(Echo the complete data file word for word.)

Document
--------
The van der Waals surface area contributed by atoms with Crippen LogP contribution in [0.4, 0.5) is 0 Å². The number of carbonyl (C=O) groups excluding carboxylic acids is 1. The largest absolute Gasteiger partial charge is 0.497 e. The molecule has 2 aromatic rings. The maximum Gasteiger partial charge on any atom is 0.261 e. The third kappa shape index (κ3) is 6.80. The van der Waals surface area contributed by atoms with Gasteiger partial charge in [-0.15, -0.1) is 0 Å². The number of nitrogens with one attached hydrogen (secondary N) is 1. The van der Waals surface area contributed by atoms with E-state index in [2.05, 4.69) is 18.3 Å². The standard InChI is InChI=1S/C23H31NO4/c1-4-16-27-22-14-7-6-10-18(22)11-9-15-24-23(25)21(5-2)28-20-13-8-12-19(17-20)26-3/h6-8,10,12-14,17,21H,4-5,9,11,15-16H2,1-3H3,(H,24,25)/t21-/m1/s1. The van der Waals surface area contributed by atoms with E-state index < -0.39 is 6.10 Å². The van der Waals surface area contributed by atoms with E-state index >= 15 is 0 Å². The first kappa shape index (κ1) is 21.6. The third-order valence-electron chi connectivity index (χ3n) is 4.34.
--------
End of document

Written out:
The van der Waals surface area contributed by atoms with Crippen LogP contribution in [0.4, 0.5) is 0 Å². The number of carbonyl (C=O) groups excluding carboxylic acids is 1. The largest absolute Gasteiger partial charge is 0.497 e. The molecule has 2 aromatic rings. The maximum Gasteiger partial charge on any atom is 0.261 e. The third kappa shape index (κ3) is 6.80. The van der Waals surface area contributed by atoms with Gasteiger partial charge in [-0.15, -0.1) is 0 Å². The number of nitrogens with one attached hydrogen (secondary N) is 1. The van der Waals surface area contributed by atoms with E-state index in [2.05, 4.69) is 18.3 Å². The standard InChI is InChI=1S/C23H31NO4/c1-4-16-27-22-14-7-6-10-18(22)11-9-15-24-23(25)21(5-2)28-20-13-8-12-19(17-20)26-3/h6-8,10,12-14,17,21H,4-5,9,11,15-16H2,1-3H3,(H,24,25)/t21-/m1/s1. The van der Waals surface area contributed by atoms with E-state index < -0.39 is 6.10 Å². The van der Waals surface area contributed by atoms with E-state index >= 15 is 0 Å². The first kappa shape index (κ1) is 21.6. The third-order valence-electron chi connectivity index (χ3n) is 4.34.